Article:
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Young-Adult Fiction:

What makes a great novel for boys?

by Mike Klaassen


What do the following novels have in common?

  • Ender’s Game, by Orson Scott Card
  • Harry Potter and the Sorcerer’s Stone, by J. K. Rowling
  • Immortal: A Buffy the Vampire Slayer Novel, by Christopher Golden and Nancy Holder
  • Holes, by Louis Sachar
  • Eragon, by Christopher Paolini

 

Even though these five novels vary significantly, they have one large common denominator: each is
a great story that adolescent boys can enjoy.  Great stories share common traits, and those traits coincide with the five fundamental elements of fiction (character, plot, setting, theme, and style).  

 

CHARACTER.  According to Donald Maass, in Writing the Breakout Novel, great stories “ . . . involve characters whom you cannot forget. . . they are larger than life . . . they act, speak, and think in ways
you or I . . . do not.”  Each of these five novels has at least one unforgettable character.  In young-adult novels, that often means characters who are intriguing and complicated; they grow or mature; they emerge from the story as changed people.  

 

In four of the five novels listed above, the protagonist is a boy.  That’s not a coincidence.  Just as girls are more likely to identify with a female character, boys are more likely to enjoy a male protagonist.  But Buffy the Vampire Slayer shows that an intriguing female character can also hold a guy’s reading attention.  

 

PLOT.  The characters must do something important.  According to Maass, in great novels “what happens to the characters in the course of the story is unusual, dramatic, and meaningful.  A great story involves great events.”  

 

In the novels listed above, the respective protagonist:

  • Wages intergalactic war against aliens
  • Uses magic to battle evil wizards
  • Fights and kills the undead threatening her hometown
  • Searches for buried treasure in a juvenile-detention camp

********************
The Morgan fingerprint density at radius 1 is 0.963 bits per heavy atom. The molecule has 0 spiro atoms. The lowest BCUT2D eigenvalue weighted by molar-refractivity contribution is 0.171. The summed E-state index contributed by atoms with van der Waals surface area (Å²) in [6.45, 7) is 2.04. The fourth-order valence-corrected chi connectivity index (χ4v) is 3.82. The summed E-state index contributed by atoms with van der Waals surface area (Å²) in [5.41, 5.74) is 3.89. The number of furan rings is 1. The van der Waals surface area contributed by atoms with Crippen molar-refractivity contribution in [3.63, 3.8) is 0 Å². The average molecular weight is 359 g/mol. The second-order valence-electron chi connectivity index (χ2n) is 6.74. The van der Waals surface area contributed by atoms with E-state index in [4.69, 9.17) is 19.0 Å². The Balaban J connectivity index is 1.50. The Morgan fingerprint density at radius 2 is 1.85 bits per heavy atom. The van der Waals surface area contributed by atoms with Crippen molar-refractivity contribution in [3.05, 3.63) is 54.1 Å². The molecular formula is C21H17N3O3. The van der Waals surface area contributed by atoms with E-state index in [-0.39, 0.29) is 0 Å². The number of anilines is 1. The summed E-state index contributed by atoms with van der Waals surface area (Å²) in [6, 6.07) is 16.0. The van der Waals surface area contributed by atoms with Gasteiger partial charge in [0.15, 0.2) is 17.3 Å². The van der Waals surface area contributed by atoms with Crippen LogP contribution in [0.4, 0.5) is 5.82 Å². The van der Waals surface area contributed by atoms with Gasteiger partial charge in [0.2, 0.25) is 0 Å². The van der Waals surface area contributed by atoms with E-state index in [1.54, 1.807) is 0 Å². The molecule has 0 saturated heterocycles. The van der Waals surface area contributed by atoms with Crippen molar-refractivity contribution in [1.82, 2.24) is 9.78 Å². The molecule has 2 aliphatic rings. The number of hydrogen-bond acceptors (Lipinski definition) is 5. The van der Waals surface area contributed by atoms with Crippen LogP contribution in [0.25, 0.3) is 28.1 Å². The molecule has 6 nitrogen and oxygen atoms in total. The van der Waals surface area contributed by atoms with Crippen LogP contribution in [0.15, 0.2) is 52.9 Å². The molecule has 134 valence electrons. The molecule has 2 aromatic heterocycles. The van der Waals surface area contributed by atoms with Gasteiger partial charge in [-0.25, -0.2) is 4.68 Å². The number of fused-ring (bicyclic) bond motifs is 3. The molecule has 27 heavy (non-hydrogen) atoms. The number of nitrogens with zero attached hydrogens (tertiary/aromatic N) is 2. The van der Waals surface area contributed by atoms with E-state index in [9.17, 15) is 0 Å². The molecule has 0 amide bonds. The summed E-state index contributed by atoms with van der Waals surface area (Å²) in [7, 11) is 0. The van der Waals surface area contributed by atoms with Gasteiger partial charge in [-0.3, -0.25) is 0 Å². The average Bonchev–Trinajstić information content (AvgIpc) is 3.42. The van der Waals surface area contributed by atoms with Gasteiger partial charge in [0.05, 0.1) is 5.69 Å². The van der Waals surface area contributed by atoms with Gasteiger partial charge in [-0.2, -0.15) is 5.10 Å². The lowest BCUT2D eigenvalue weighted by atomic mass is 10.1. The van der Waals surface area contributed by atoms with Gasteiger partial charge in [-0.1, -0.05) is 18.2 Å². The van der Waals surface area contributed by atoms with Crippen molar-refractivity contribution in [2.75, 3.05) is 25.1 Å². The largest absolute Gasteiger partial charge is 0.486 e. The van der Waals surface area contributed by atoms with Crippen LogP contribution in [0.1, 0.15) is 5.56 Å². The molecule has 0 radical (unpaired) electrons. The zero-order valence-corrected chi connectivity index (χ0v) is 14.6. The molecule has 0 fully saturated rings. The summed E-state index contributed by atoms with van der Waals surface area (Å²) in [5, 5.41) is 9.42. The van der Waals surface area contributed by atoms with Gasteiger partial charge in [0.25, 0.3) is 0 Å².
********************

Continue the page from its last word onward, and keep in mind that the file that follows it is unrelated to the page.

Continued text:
• Rides a dragon into battle to defend the oppressed

 

SETTING.  Characters don’t perform on an empty stage.  As outlined by Maass, your favorite novels
“probably . . . whisked you into their worlds, transported you to other times or places, and held you captive there.” That means setting is more than just a stage.  It incorporates a milieu, a broader sense of culture and environment, so integrated into the story that setting almost becomes another character.  

 

In the novels listed above, the settings include:

* A space-station training facility

* A school for young wizards

* A town infested with vampires

* A juvenile-detention facility on a dry lake bed inhabited by poisonous lizards

* A medieval world ruled by an ruthless sorcerer

 

THEME.  A great novel is more than just entertainment.  According to Maass, another aspect of great stories is that they alter the reader’s way of seeing the world.  Ideally, a great young-adult novel leaves the reader better able to cope with whatever real-world challenges he may face.  In each of the novels
listed above, a young protagonist overcomes incredible obstacles and emerges as a stronger, wiser person.  

 

STYLE.  Style is the “how” of fiction, reflecting a myriad of choices made by the author, from individual word choice to establishing the tone.  Although the novels listed above differ significantly in various aspects of style, they share one overall trait: they are each told in an accessible, straight-forward style.  

 

In capsule form, the cornerstones of a great novel for young-adult males are:

* An intriguing, complicated, larger-than-life character

* A dramatic, meaningful plot

* A captivating setting

* An appropriate theme

* An accessible, straight-forward style

When these traits are combined into one story, the reader is hooked from the beginning, keeps turning the pages, and at the end is left hungry for more.  

 

Copyright 2008

Michael John Klaassen



The article above is an example of dozens appearing in Mike Klaassen's free monthly ezine, For Fiction Writers. Subscribe today.